Nelford is a Canadian who excelled in many sports growing up. He plays golf righty but putts the way he shoots a hockey puck: left-handed. He lives in The Villages, Fla., and has focused on teaching golf since his broadcasting days.

He has a strong track record as an instructor. Former NHL player Claude Lemieux sought Nelford’s help. Lemieux, 53, got down to a 6 handicap on his own, then took lessons and got worse and worse.

“At one point, Claude was so frustrated, he owned 30 sets of clubs,” Nelford said. “When he ordered golf balls, he’d order 80 dozen from TaylorMade. They said, Why do you want 80 dozen balls? He said, ‘I’m hoping they last through the season.’

“A guy who could shoot a slapshot while skating at 20 miles per hour on an angle and ring it off the post five times out of 10 if he wanted now couldn’t find a 50-yard fairway.”

Clubface awareness and a low center of gravity are two key components of Nelford’s program. By the second day, Lemieux was hitting straight, solid 7-iron shots. Then 6-irons. Then hybrids. And finally, the driver.

“He was just killing his driver,” Nelford said. “He looked down at the club after one shot and said, ‘Oh, my God. This feels so powerful. I thought this was a bad driver.’ Of course he did. He’d never hit it on the center of the face before.”

A few days later, Lemieux texted Nelford from California to report he’d shot 39 for nine holes, with two double bogeys. Nelford asked if he finished with the same ball with which he started. Lemieux responded, “Yes! And I even found two more!”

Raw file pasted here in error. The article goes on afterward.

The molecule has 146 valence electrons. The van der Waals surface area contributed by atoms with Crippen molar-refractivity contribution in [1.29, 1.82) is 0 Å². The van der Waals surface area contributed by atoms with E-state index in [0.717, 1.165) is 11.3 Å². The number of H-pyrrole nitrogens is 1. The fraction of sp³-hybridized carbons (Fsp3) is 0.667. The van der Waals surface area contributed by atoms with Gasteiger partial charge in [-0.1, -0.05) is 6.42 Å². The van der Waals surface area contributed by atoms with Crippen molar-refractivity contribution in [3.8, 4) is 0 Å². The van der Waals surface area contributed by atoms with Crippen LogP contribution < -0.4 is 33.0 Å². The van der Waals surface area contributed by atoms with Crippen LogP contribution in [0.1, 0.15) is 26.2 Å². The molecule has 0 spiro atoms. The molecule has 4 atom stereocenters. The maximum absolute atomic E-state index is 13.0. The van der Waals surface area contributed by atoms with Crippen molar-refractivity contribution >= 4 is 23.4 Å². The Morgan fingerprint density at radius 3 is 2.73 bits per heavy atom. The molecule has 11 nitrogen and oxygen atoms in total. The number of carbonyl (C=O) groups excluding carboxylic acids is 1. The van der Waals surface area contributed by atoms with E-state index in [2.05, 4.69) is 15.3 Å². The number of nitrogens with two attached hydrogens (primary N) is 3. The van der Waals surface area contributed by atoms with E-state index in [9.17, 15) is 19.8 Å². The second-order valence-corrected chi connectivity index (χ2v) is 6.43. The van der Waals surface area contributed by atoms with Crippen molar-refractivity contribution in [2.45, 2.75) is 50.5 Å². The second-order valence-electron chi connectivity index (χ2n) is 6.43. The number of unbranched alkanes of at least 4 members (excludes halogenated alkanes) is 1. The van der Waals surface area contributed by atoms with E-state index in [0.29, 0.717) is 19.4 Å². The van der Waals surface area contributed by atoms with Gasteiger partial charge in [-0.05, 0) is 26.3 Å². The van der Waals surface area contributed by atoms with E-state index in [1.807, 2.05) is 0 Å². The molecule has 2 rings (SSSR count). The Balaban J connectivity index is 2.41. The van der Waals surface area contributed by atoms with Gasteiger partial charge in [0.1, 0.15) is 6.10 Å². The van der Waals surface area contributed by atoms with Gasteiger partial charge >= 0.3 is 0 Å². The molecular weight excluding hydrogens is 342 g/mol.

“We turned him back into an athlete,” Nelford said. “Claude was thrilled.”

Nelford had a similar experience with football player Rodney Harrison.

After working together for half an hour, Harrison told him, “This is the first time I’ve felt like an athlete since I made that interception in the end zone during the Super Bowl [XXXIX in 2005].”

Nelford has other success stories with a few tour players, but I can name two players who are more relevant to me: my son, Mike, 32, who has been on and off the Tour, and myself. We spent two days at TPC Tampa Bay with Nelford recently, and it was game-changing.

After an hour of listening to instruction from Nelford, Mike began striping shots, one after another, by his third swing. The grin on his face said it all.

Mike’s conversion to Nelford’s method, which includes a dramatically more athletic stance, was stunningly quick. It took me longer, but I’m twice his age and half as limber. I nearly quit golf after my left knee’s meniscus blew out four years ago and I was reduced to weakly slapping at the ball.

Stem-cell injections helped get me back into the game. Post-Nelford, I have regained the two clubs of distance I’d lost on my irons, not something most newly-eligible Medicare card-holders can say. Now I can’t wait to go hit balls. Golf is fun again.

And another thing: Everything I thought I knew about the golf swing, including my belief in the Ernest Jones swing-the-clubhead theory, is a swing and a miss. Nelford is right. Pure Athletic Golf is the way we learned every other sport. It’s the lower body; it’s the hips. I’m a believer.

If anyone at the PGA of America is listening, Jim Nelford has a bold idea that could get the PGA back into the teaching business. That would be cause for a real celebration.

Gary Van Sickle has covered golf since 1980 for Sports Illustrated and, Golf World and The Milwaukee Journal. Email:; Twitter: @GaryVanSickle